As part of the commemoration of the hundredth anniversary of the birth of Yasujiro Ozu, Hou Hsiao-hsien has made a real Japanese film, without himself speaking a word of Japanese, with two Japanese stars (Asano Tadanobu and Hagiwara Masato). Café Lumière, a film about family bonds, loneliness and history, was made in the spirit of Ozu, right down to his preference for trains and train sounds, but at the same time it is a beautifully photographed, typical 'Hou'. Freelancer Yoko (the acting début of pop idol Yo Hitoto) lives in Tokyo and is researching the Taiwanese-Japanese composer Jiang Wen-ye (who was known in the 1930s, but whose music is now regaining popularity). After a working visit to Taiwan, she goes to her parents, where she announces incidentally that she is pregnant. In Tokyo, she spends a lot of time with Hajime, who sells second-hand books and in his spare time is a lover of trains - a passion he shares with Ozu. Slightly uprooted, Yoko and Hajime roam this metropolis that has changed completely since the 1930s, when the composer Jiang was there, and that barely offers them anything recognizable. Without introducing much dramatic development in the action, Hou provides a very sharp picture of contemporary big-city life in Café Lumière. In this mysterious film about urban loneliness, about who you are and where you come from, he adds unexpected depth to the uprooting. (GT)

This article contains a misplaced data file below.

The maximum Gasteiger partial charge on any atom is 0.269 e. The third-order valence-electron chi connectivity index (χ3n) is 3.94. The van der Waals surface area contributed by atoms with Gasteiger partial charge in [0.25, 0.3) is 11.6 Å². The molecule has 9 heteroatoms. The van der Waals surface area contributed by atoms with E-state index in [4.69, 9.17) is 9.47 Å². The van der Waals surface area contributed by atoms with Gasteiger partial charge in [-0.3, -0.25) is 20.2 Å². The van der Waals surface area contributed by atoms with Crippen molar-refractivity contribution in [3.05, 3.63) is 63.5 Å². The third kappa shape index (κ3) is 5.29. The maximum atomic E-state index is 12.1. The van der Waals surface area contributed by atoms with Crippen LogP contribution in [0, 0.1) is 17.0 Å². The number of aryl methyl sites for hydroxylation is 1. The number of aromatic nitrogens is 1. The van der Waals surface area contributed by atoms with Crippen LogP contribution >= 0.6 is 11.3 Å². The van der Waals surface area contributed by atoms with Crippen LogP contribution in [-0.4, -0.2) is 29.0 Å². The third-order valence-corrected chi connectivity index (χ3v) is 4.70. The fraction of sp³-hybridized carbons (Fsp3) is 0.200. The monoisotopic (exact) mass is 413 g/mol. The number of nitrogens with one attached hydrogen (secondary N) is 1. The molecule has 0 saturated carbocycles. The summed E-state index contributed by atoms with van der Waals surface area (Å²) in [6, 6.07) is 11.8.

Original title
Kohi jikou
Filmmaker
Hou Hsiao-hsien
Premiere
-
Country
Japan
Year
2004
Medium
35mm
Length
104’
Language
Japanese
Producer
SHOCHIKU BROADCASTING CO., LTD., Miyajima Hideshi, Liao Ching-sung, Yamamoto Ichiro, Osaka Fumiko
Sales
Wild Bunch
Writer
Hou Hsiao-hsien
Editor
Liao Ching-sung
Cast
Asano Tadanobu